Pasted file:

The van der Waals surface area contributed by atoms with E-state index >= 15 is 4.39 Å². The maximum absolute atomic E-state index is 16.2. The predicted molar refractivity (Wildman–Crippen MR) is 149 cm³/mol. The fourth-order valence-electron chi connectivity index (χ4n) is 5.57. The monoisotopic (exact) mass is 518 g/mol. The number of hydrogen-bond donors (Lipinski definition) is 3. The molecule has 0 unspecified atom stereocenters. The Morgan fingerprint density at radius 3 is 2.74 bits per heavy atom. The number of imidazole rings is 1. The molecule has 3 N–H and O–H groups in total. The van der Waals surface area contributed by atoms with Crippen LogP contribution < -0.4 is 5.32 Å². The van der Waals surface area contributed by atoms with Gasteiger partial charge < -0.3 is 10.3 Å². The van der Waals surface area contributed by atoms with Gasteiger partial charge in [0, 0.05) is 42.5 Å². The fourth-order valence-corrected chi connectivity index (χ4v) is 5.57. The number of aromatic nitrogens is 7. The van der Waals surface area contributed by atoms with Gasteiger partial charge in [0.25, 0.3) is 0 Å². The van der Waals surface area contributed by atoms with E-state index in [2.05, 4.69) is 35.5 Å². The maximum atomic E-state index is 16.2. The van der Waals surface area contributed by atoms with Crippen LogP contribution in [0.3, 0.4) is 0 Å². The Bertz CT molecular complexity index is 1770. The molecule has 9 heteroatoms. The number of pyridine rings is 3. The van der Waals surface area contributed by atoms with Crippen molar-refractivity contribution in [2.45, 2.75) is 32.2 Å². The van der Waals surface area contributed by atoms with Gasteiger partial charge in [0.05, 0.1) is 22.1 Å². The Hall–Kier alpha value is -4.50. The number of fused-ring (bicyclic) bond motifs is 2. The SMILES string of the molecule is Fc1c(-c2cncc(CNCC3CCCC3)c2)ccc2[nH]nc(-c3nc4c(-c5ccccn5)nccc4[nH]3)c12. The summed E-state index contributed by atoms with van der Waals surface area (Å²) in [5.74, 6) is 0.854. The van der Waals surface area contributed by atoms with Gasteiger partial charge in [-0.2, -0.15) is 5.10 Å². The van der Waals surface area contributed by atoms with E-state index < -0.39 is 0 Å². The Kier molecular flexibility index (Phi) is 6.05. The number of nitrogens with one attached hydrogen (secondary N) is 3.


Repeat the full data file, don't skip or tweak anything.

The van der Waals surface area contributed by atoms with E-state index >= 15 is 4.39 Å². The maximum absolute atomic E-state index is 16.2. The predicted molar refractivity (Wildman–Crippen MR) is 149 cm³/mol. The fourth-order valence-electron chi connectivity index (χ4n) is 5.57. The monoisotopic (exact) mass is 518 g/mol. The number of hydrogen-bond donors (Lipinski definition) is 3. The molecule has 0 unspecified atom stereocenters. The Morgan fingerprint density at radius 3 is 2.74 bits per heavy atom. The number of imidazole rings is 1. The molecule has 3 N–H and O–H groups in total. The van der Waals surface area contributed by atoms with Crippen LogP contribution < -0.4 is 5.32 Å². The van der Waals surface area contributed by atoms with Gasteiger partial charge < -0.3 is 10.3 Å². The van der Waals surface area contributed by atoms with Gasteiger partial charge in [0, 0.05) is 42.5 Å². The fourth-order valence-corrected chi connectivity index (χ4v) is 5.57. The number of aromatic nitrogens is 7. The van der Waals surface area contributed by atoms with Gasteiger partial charge in [0.25, 0.3) is 0 Å². The van der Waals surface area contributed by atoms with E-state index in [2.05, 4.69) is 35.5 Å². The maximum atomic E-state index is 16.2. The van der Waals surface area contributed by atoms with Crippen LogP contribution in [0.3, 0.4) is 0 Å². The Bertz CT molecular complexity index is 1770. The molecule has 9 heteroatoms. The number of pyridine rings is 3. The van der Waals surface area contributed by atoms with Crippen molar-refractivity contribution in [2.45, 2.75) is 32.2 Å². The van der Waals surface area contributed by atoms with Gasteiger partial charge in [0.05, 0.1) is 22.1 Å². The Hall–Kier alpha value is -4.50. The number of fused-ring (bicyclic) bond motifs is 2. The SMILES string of the molecule is Fc1c(-c2cncc(CNCC3CCCC3)c2)ccc2[nH]nc(-c3nc4c(-c5ccccn5)nccc4[nH]3)c12. The summed E-state index contributed by atoms with van der Waals surface area (Å²) in [5.74, 6) is 0.854. The van der Waals surface area contributed by atoms with Gasteiger partial charge in [-0.2, -0.15) is 5.10 Å². The van der Waals surface area contributed by atoms with E-state index < -0.39 is 0 Å². The Kier molecular flexibility index (Phi) is 6.05. The number of nitrogens with one attached hydrogen (secondary N) is 3.